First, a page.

The New York media and publishing world is notoriously clubby. People who write books, people who publish books and people who write book reviews often know each other and socialize together. This can foster an atmosphere of paranoia about reviewers' "motives," as former New York magazine book critic Walter Kirn recently lamented in the New York Times Book Review: "No one who has any stake in the issue will ever believe that a negative review was the work of a lone gunman. No, there must be a plot. A web of evil."

But this same atmosphere can also lull some well-connected first-time authors into a false sense of security as they await their book's publication. For these authors, the first, cold splash of negative criticism comes as a particular shock since they're used to soaking in a warm bath of peer approval.

These writers not only see the media and book world as clubby; they expect it to function like an actual club -- or perhaps like a top-notch hotel. When service isn't sufficiently deferential, they demand to speak to the manager. This category appears to include the bounty-offering novelist, whose book sports a blurb from Bret Easton Ellis, an endorsement that may have seemed like a one-way ticket to the big time ("Imagine Britney Spears narrating 'The Day of the Locust' as a gentle fable and you'll get the idea," Ellis wrote, not altogether helpfully.)

In last week's e-mail to the media, Clark seemed dangerously unclear on the purpose of negative reviews, or for that matter, all reviews. The treatment he received from P.W. was, he protested, way out of bounds: "I do not object to unfavorable reviews," he said, but this one seemed intended "to persuade anyone within earshot to steer clear of my book."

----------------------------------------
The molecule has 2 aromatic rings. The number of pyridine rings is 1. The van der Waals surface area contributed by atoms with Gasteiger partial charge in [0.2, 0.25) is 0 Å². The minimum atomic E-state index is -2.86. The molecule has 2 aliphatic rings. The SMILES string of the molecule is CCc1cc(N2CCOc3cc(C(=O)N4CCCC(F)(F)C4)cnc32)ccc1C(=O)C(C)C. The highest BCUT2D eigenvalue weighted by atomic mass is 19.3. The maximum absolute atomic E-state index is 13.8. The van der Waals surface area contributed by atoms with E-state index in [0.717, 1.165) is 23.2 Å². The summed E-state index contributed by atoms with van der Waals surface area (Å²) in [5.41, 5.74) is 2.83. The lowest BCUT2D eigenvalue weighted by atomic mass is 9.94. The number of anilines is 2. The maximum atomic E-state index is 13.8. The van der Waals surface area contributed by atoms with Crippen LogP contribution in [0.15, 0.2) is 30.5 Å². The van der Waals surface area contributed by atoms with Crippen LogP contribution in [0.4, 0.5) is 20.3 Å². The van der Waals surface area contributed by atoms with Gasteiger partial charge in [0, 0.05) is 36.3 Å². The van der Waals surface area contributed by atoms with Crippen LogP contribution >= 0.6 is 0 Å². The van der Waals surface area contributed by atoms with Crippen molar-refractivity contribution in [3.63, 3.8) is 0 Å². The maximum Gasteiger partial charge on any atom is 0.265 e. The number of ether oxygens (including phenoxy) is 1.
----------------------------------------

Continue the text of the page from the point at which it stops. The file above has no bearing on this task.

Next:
Still, offering the bounty is a stroke of originality. Perhaps not since cheeky novelist Leslie Epstein made New York Times reviewer Michiko Kakutani a character in his novel "Ice Fire Water," then took out tiny classified ads on the front page of the Times imploring Kakutani to take notice of his book, has an author broken the fourth wall between reviewer and reviewee so creatively. (An upset Kakutani later had the paper's advertising department nix the ads.) But it's still unclear what, for all his Wild West bravado, the irate Clark intends to do if he finds out the reviewer's name. Since he did not respond to an e-mail asking about his plans (and his publicist did not return a phone call making the same request), we can only hope that a really, really, really angry ABM was the extent of it.

But who knows? Clark may have had a change of heart and decided simply to let the grievous insult pass. Maybe he took another of Fussell's suggestions and got back to work on his next book instead of fussing over how the world was responding to this one. In any case, he should take comfort from the critic who fielded the phone calls at home from Kogan: His own first book got a terrible review in P.W., too, and he remembers the sting the day he read it. "But at a certain point a writer has to realize," he says, "that you put your work out there for other people. Expecting to control their responses to it is a willful refusal to be in the world of grown-ups."

By Maria Russo

Maria Russo has been a writer and editor at The Los Angeles Times, The New York Observer and Salon, and is a regular contributor to the New York Times Book Review.